Trigger warning: Infant loss
“We have to do this for Gabby,” my husband paused on the sidewalk to squeeze my hand and offer those words as we approached the doors to the funeral home.
I had no more tears to cry at that moment, so I stared at him with an emptiness in my eyes I knew he understood.
We walked through the doors, and it felt like we were entering another world–a world where merely existing took every ounce of energy I could bring forth from my brokenness.
A man, wearing a simple grey suit, met us at the door and held it open as we entered. I knew him. I had seen him before when older family members had died. I knew he was a kind man. He had a warm smile and a gentle, soothing tone to his voice. Even his mannerisms were reassuring. I remember thinking how perfect he was for his job, but even his comforting demeanor did not lift the weight my heart carried into that building.
The soft music playing was just enough to interrupt the deafening silence, as the man showed us to the sitting area. Every step I took across the plush carpet was like climbing a never-ending staircase, wearing lead boots.
I did not want to be there. I had only been there before for viewings of family members. I had never been the one there making the arrangements. I just wanted to run out the door and go home. I wanted it to be a dream.
How could this be real? How could she be gone?
Somehow my feet led me to the chair where I sat next to my husband. The man sat down too and began showing us samples of programs for our daughter’s service. We read verses and quotes that could be printed on the programs, and we did our best to choose one that seemed fitting.
My mind wandered as the man discussed the details of the service. I handed him a CD I had brought from home. It was lullaby music we played every night for Gabby. I wanted that to be playing during her viewing even though I knew that might make it harder for us and everyone there. But it just felt right. I asked the man if I needed to put our name on the CD so it could be returned to us after the service, and he said, “No, that’s OK. She’s the only baby we have, so we will know . . .”
With the utterance of those words, my body managed to squeeze out just enough tears to fill my eyes.
The man left the room to attend to something and gave my husband and me a moment alone.
After I had wiped my tears, I sat up straight in my chair and took a slow, deep breath.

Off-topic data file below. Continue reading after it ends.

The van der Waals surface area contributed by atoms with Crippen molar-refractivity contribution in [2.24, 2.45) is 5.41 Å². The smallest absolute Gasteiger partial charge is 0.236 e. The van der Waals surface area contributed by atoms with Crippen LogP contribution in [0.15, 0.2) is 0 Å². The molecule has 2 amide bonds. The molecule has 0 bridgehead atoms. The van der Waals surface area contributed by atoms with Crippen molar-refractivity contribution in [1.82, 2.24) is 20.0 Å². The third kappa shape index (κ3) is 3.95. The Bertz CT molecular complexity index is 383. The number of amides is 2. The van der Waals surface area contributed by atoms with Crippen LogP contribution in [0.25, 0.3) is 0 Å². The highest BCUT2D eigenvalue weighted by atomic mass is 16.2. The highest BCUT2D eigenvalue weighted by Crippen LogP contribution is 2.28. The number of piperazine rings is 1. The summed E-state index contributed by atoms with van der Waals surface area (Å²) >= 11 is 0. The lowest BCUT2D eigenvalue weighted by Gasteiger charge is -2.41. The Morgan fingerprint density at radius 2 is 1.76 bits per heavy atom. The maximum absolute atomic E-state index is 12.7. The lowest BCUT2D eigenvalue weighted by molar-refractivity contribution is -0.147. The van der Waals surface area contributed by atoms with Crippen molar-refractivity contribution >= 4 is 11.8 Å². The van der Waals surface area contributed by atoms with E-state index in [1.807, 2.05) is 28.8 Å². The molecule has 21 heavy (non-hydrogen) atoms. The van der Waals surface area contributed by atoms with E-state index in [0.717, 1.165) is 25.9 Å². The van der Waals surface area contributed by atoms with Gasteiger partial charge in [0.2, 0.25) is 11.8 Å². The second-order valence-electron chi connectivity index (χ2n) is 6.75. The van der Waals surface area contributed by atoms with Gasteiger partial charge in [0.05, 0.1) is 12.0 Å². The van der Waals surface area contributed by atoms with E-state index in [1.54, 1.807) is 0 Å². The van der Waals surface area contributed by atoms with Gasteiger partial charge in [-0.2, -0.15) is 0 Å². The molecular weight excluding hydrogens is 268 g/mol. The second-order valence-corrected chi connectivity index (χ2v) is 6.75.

I felt a sense of relief, thinking the worst part of our unthinkable task was over. I had managed to hold it together, and I knew my baby girl would have been proud of me for doing so well.
In the confusion that often goes with overwhelming grief, it did not occur to me that we were not done with our visit. The man returned to the room, and I could sense hesitation in his expression. He clasped his hands together and tilted his head in an empathetic gesture, handling the situation with the delicacy of a tight-rope walker.
Reluctance seemed to take control of him as he asked, “Are you ready to see the casket?”
The question startled me. The man’s approach to the question startled me even more. I wondered why he was treating the moment with such objection. I glanced at my husband and then nodded my head to affirm our preparedness.
The man led us around a corner, and as we made the turn, I could see several caskets. I was not fazed. I’d seen my share of those with the death of grandparents, aunts and uncles, and even a couple of teenagers during high school. But nothing–nothing had ever prepared me for seeing that tiny, white casket sitting there in the back corner of that room.
That wasn’t just any casket, after all. That was the casket for my daughter . . . my baby.
There is something disturbingly paradoxical about the sight of a tiny casket. Tears instantly filled my eyes as a crashing wave of panic and disbelief washed over my wavering body. I felt my husband’s arms as he tried to steady me.
From out of nowhere, an arm was outstretched before me–a gentle hand, offering a box of tissues. I could not see him through the tears, but the man’s comforting voice served as a beacon, guiding me back to a state of composure. He gave us a few mundane details about the casket, but I’m quite certain my brain did not process anything he said.
I was there, but I wasn’t.
I went over to the casket and laid my trembling hands on it. The coldness was shocking. The inside was lined with soft, pink velvet. I ran my hands over it, but the softness felt strangely harsh and repulsive. I don’t remember my husband touching it, but it was important to me to examine it carefully.
It seemed futile—like an act of desperation in which I was trying to hold on to whatever little bit of opportunity there was left to be a mother to my daughter.
“It’s beautiful. She would love the pink.”
Those were the only words I could manage to speak as I closed my eyes for a moment to say a silent prayer and then turned around to signify my approval. My husband and I looked at each other, and I think we both had the same thought . . .
She’s really gone.
After we offered a sincere word of thanks to the man, we left the funeral home and headed to the cemetery to look at our daughter’s plot.
Never in my life had I felt the harshness of reality like I did in those moments following our visit to the funeral home.
Any feelings of disbelief I had been having . . . vanished.
I knew my daughter was gone, but I knew God would use my experience that day to strengthen me.
I knew I would not go home that night to hold my baby girl and rock her to sleep like I had done so many nights before.
I knew there would be no lullabies that night—only the sounds of crying amidst the painful silence.
But I also knew she was safe and warm, resting in the arms of Jesus.
And I knew—I knew that was all that really mattered.